In Response to: Dear Mr. President

Re advice for President Obama (feature, Jan. 28), my area of special concern is U.S. foreign policy. Here are my suggestions in five crucial areas:

Cuba: Ever since Eisenhower, we have had antagonistic relations with Cuba. During the Cold War this may have made some sense. Since the collapse of the U.S.S.R., it makes no sense. We should normalize relations with Cuba immediately. Everybody wins. American tourists will spend lots of money there, and the one-party ruling regime will begin to fragment. And, most importantly, other Latin American nations will reconsider their anti-U.S. posture.

India-Pakistan: Pakistan is caught between a rising Indian superpower to the east and its own turbulent frontier region to the west. The latter is one of our main concerns as well. Only after India and Pakistan settle their long-standing differences can Pakistan focus fully on its internal problems. The United States must do all that it can to bring about a real and lasting peace between India and Pakistan as soon as possible.  

Taiwan: Taiwan is part of China, and it should be part of China. Its independence makes no sense. We should stop supplying Taiwan with arms and encourage its leaders to talk secretly and seriously with Beijing about reconciliation. We have nothing to gain by siding with Taiwan against China and much to lose.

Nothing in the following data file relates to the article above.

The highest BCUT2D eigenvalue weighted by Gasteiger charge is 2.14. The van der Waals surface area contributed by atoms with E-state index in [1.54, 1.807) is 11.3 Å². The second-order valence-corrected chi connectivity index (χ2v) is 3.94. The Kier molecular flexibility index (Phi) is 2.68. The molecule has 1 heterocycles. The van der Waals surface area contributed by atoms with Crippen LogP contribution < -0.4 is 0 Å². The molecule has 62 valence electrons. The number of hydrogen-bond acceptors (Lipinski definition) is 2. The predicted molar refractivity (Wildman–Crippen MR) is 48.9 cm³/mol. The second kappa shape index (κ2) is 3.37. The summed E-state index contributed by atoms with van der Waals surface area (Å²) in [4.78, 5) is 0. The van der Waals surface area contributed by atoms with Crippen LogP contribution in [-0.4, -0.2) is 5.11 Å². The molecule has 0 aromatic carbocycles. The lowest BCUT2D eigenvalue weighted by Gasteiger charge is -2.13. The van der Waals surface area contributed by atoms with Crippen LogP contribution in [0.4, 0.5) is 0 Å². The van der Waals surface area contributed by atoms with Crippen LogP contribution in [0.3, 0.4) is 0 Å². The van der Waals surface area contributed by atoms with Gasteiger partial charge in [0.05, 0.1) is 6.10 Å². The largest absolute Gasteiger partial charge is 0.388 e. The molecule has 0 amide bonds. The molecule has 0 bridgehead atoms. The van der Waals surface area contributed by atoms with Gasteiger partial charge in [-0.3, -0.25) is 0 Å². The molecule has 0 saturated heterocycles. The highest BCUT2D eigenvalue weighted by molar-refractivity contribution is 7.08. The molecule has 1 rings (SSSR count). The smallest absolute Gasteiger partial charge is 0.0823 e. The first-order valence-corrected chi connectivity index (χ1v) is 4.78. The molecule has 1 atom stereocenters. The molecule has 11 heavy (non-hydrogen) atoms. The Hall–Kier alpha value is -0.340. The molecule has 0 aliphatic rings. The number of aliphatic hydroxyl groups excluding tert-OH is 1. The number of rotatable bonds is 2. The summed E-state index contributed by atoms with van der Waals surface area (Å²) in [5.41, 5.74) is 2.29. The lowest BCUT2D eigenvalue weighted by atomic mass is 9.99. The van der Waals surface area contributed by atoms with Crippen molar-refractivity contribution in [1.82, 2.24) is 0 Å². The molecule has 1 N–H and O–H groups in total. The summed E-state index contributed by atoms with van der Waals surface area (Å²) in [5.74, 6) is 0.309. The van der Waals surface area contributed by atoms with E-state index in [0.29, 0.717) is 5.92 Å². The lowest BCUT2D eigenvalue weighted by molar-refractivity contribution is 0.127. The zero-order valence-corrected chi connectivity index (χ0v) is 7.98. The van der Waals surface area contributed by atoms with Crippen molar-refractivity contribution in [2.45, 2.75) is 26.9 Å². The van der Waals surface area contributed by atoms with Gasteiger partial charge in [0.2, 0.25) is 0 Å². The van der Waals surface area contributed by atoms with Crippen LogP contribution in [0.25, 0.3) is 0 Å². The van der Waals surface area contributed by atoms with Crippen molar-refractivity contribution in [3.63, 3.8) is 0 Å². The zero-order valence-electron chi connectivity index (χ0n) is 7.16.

Russia: Expanding NATO eastward toward the borders of Russia makes no sense. NATO makes no sense. It should have proclaimed victory and gone out of business when the U.S.S.R. disintegrated. If you think it must be kept, seriously consider Russia as a candidate for membership! Better to have them inside the tent, where they can be more easily restrained.

Israel/Palestine: Everyone knows what must be done. The Israelis have to remove all of their settlements from the West Bank, and the Palestinians must renounce their “right of return.” Once the two sides agree on these two fundamentals, the rest is horse-trading.

Thomas Corwin ’62